Behavioral: Overdose Education
Participants will complete a 20-minute overdose education training (i.e.,an interactive training with animated scenarios and narration on preventing, recognizing, and responding effectively to an opioid OD).




Primary Outcome Measures :
  1. Change in substance use frequency [ Time Frame: Measured at 3 months post-release and 6 months post-release ]

    Item:Self-reported frequency of substance use to get high in past 30 days (continuous variable)

    Source: Rural opioid initiative (ROI Harmonized UG3 Survey) Harmonized UG3 Survey



Secondary Outcome Measures :
  1. Change in engagement in HIV risk behaviors - receptive syringe sharing [ Time Frame: Measured at 3 months post-release and 6 months post-release ]

    Item: Self-reported recent (past 30 days) frequency of using a syringe that had been previously used by someone else (continuous; number and proportion)

    Source: ROI Harmonized UG3 Survey


  2. Change in engagement in HIV risk behaviors - condomless sex [ Time Frame: Measured at 3-month and 6-month survey assessments ]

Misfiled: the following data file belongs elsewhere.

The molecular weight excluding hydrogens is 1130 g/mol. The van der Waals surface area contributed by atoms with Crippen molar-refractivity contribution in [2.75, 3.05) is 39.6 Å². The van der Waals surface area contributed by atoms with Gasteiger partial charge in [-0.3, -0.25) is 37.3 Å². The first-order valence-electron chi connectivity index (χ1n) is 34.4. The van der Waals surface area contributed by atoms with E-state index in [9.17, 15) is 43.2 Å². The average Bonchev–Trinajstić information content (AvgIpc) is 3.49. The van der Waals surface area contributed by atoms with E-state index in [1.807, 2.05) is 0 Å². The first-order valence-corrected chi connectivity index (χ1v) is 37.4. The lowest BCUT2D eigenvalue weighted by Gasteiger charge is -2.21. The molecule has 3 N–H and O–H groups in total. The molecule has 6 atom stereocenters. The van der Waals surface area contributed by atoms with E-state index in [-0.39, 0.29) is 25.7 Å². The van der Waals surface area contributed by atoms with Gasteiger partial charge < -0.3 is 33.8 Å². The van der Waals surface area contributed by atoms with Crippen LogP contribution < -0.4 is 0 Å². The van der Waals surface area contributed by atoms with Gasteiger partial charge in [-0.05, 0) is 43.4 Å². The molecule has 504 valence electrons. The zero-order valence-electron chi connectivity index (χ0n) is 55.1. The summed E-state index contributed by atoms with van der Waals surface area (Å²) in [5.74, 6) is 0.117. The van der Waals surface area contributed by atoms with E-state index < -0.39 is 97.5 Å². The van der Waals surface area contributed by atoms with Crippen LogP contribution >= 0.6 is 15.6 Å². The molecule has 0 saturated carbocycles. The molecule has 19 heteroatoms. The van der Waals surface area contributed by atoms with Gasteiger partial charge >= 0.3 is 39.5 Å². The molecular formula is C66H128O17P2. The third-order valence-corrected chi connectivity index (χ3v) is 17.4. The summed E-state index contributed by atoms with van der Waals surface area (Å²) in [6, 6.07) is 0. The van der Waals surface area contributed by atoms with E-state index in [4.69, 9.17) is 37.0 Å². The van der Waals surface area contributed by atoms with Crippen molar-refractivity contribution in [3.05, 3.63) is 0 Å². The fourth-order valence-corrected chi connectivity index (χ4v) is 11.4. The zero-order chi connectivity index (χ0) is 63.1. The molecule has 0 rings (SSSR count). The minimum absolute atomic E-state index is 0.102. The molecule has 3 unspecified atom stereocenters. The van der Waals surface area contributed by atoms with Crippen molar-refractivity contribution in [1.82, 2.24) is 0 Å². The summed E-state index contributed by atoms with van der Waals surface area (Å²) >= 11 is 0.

Item: Self-reported recent (past 30 days) frequency of condomless anal or vaginal sex (continuous; number and proportion)

    Source: ROI Harmonized UG3 Survey


  3. Change in engagement in HCV risk behaviors - receptive syringe sharing [ Time Frame: Measured at 3 months post-release and 6 months post-release ]

    Item: Self-reported recent (past 30 days) frequency of using a syringe that had been previously used by someone else (continuous; number and proportion)

    Source: ROI Harmonized UG3 Survey


  4. Change in engagement in HCV risk behaviors - shared injection equipment [ Time Frame: easured at 3 months post-release and 6 months post-release ]

    Item: Self-reported recent (past 30 days) frequency of shared cookers, cotton, spoon, or water (continuous; number and proportion)

    Source: ROI Harmonized UG3 Survey


  5. Change in frequency of opioid overdose [ Time Frame: Measured at 3 months post-release and 6 months post-release ]

    Item:Self-reported recent (past 90 days) number of times overdosed (ordinal, continuous)

    Source: Modified from ROI Harmonized UG3 Survey


  6. Change in frequency of receptive syringe sharing [ Time Frame: Measured at 3 months post-release and 6 months post-release ]

    Item:Self-reported recent (past 30 days) frequency of using a syringe that had been previously used by someone else (continuous; number and proportion)

    Source: ROI Harmonized UG3 Survey